Wednesday, February 3, 1999

Fireworks regulation
or total ban?

By Rod Ohira


Professional pyrotechnist Manuel "Manny" Patino's impression of New Year's fireworks play in Hawaii is that it can only get worse.

"I couldn't believe it, it's very much out of control," said Patino, a Nuuanu resident and president of Extravaganza Productions Inc., which donated last week's fireworks show for the USS Missouri's opening.

"If it's allowed to continue, the millennium celebration will be five times greater."

Hazardous conditions created by smoke are the worst he's ever experienced, Patino said.

"I love fireworks," he added, "but every man, woman and child also has the right to get into a vehicle and not have their vision impaired.

"We're starting to cross over constitutional lines that each person should have."

Patino, who also heads Pacific Rim and Middle East operations for Fireworks by Grucci Inc., would prefer to see fireworks regulated rather than banned. "The minute you ban fireworks, the black market goes up 1,000 percent before the ink is dry.

"This is a no-win situation but someone's got to draw a line," he said. "I'm surprised the state and city hasn't hired a professional consultant to help them."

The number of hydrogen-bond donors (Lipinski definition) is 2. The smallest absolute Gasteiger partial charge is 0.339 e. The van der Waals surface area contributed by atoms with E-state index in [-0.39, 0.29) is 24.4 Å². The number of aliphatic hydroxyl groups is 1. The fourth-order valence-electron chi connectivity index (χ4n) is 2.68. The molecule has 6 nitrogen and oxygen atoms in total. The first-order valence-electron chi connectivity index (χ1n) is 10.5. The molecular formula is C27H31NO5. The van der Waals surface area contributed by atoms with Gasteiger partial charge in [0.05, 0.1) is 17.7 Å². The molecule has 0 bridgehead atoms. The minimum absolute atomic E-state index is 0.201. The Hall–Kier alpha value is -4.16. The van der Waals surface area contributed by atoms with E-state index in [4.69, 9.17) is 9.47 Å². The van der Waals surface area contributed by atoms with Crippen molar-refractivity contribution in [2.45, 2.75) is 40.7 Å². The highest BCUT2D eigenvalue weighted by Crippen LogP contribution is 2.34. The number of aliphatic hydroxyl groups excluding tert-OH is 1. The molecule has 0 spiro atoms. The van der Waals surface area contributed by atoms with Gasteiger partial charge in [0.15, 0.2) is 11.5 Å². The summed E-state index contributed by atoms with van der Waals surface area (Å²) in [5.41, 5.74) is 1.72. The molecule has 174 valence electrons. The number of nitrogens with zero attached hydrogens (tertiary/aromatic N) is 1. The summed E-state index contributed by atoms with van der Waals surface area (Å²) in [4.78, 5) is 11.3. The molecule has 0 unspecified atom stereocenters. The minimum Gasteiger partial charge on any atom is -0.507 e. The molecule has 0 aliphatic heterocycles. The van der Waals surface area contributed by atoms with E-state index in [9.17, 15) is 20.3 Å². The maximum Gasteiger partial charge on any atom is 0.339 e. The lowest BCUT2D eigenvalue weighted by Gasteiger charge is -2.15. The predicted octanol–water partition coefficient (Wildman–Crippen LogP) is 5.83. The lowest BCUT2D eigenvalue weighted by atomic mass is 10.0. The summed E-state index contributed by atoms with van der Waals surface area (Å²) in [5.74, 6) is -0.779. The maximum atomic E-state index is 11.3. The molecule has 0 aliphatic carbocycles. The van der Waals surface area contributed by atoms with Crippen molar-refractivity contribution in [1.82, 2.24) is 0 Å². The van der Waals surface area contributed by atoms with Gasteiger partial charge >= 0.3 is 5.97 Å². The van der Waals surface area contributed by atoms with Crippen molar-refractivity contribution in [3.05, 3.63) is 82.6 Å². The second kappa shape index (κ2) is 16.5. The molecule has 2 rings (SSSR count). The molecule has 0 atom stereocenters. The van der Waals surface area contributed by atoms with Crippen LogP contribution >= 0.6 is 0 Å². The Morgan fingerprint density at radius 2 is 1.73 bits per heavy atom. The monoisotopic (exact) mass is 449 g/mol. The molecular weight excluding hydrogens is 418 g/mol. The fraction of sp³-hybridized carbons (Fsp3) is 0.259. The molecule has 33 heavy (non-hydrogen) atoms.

Patino said limiting the amount of fireworks sold to each person would help.

"It shouldn't be any more than $100 and you'd need a certified permit to make the purchase," he said. "Permit information could be stored in a data base."

Patino says the cheap firecrackers being sold in Hawaii are dangerous.

"Paper, composition and how it's wrapped determines quality," he said. "Big retailers could set a price and still bring in better quality fireworks."

Deputy Fire Chief John Clark favors a statewide ban, saying it's the only way to stop illegal shipments of aerial fireworks.

"The illegal stuff isn't coming in from foreign ports," Clark said. "It's coming from the mainland.

"Foreign fireworks are sent to states where it's legal and transshipped to Hawaii. It's not going through Customs inspection. There's no way around it outside of a ban."

Clark also felt a permit system wouldn't work. "The theory is good but the practical reality is not," he said. "The permitting system limiting amounts didn't work because it only set up fronts for illegal sales in back."

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